Edith Tanhira discusses how she combined her teaching qualification with an MBA to pursue her dream of opening her own childcare business.
Tell us a bit about your background
I have been a primary school teacher since 1996 in Zimbabwe before settling in the UK in 2001, where I taught as an Overseas Trained Teacher (OTT). I then enrolled on the Registered Teacher Programme Course plus QTS here at London Metropolitan University in 2006. I continued working as a primary school teacher until 2018 when I decided to start my own childcare business.
Being a single mum with two children I have experienced problems with arranging childcare while working, and decided to set-up a business where I can help other parents. So, in 2018, I decided to enroll on to the MBA programme at London Met and put my Ofsted registration on hold (which I later pursued in April 2019). I didn’t want to do both concurrently as they are both very demanding, time-consuming and required my full attention.
Thinking back before you started your MBA, did you ever think you’d be where you are now? if not why not?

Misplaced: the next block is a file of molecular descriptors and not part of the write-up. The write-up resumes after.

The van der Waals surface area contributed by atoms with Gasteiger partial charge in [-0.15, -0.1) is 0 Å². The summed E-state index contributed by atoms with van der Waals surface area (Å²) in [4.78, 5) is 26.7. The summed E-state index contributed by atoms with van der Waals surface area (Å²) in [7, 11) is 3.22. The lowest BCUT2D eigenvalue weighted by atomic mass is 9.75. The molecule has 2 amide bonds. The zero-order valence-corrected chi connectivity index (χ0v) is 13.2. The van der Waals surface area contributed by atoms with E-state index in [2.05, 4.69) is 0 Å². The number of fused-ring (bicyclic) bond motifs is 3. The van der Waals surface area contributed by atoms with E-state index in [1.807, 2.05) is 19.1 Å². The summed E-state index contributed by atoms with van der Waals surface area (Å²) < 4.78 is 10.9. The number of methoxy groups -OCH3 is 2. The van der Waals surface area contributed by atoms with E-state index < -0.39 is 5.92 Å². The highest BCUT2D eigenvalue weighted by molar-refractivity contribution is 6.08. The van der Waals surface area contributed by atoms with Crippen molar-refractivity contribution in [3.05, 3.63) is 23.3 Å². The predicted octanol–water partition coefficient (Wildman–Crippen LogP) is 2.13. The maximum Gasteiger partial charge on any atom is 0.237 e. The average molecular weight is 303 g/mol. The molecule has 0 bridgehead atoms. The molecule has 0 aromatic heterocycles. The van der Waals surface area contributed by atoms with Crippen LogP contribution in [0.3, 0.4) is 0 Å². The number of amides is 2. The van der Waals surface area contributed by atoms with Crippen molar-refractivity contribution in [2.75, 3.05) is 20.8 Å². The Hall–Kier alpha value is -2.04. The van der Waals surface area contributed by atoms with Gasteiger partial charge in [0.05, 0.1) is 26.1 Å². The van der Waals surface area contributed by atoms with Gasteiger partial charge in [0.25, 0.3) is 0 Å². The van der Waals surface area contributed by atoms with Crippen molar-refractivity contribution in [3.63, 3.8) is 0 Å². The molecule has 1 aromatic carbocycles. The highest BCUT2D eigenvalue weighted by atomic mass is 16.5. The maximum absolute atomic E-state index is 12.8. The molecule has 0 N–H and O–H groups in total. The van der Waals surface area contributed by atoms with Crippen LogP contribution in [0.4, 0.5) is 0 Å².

Yes and no. At first, I was very optimistic; I was prepared to work hard and get a distinction. However, as the realities of being a full-time MBA student and opening a new business, as well as being a single parent to two children become apparent, the pressure began to take its toll. I remember going into hospital for some dizzy spells, but was instantly emailed to come back into the hospital the following day as I was found to be seriously anemic and needed a blood transfusion. I was not surprised as most of the time, I had no time to eat and drink properly as I was determined to finish and pass my course. So to those that will be taking the course – it’s going to be tough, but remain focused and determined and you will definitely get there. At the same time make sure you look after yourself, healthwise as well as mentally.
Do you feel that going to university sends other people in your family or friendship circle a positive message? Why?
Definitely yes! I have a friend who is 50 years old and has been debating whether to go to university for the past five years. Having shared my experience with her I encouraged her to enrol. She registered in July and got a place to start her course in September. I’m pleased for her and happy that I had an impact as a positive role model for her to emulate and get encouragement from.
Secondly, my five year old has also been inspired to go to universirty, because she wants to graduate just like me! She came along with me when I had to hand in my final project (she might've been inspired to go to uni more by the canteen food, rather than my qualification!). When I handed in the project she told me that she was very proud of me and gave me lots of kisses – she even wrote about it for her class and mentioned how she will be going to mum’s graduation. Bless her!
How would you describe the journey you’ve been on?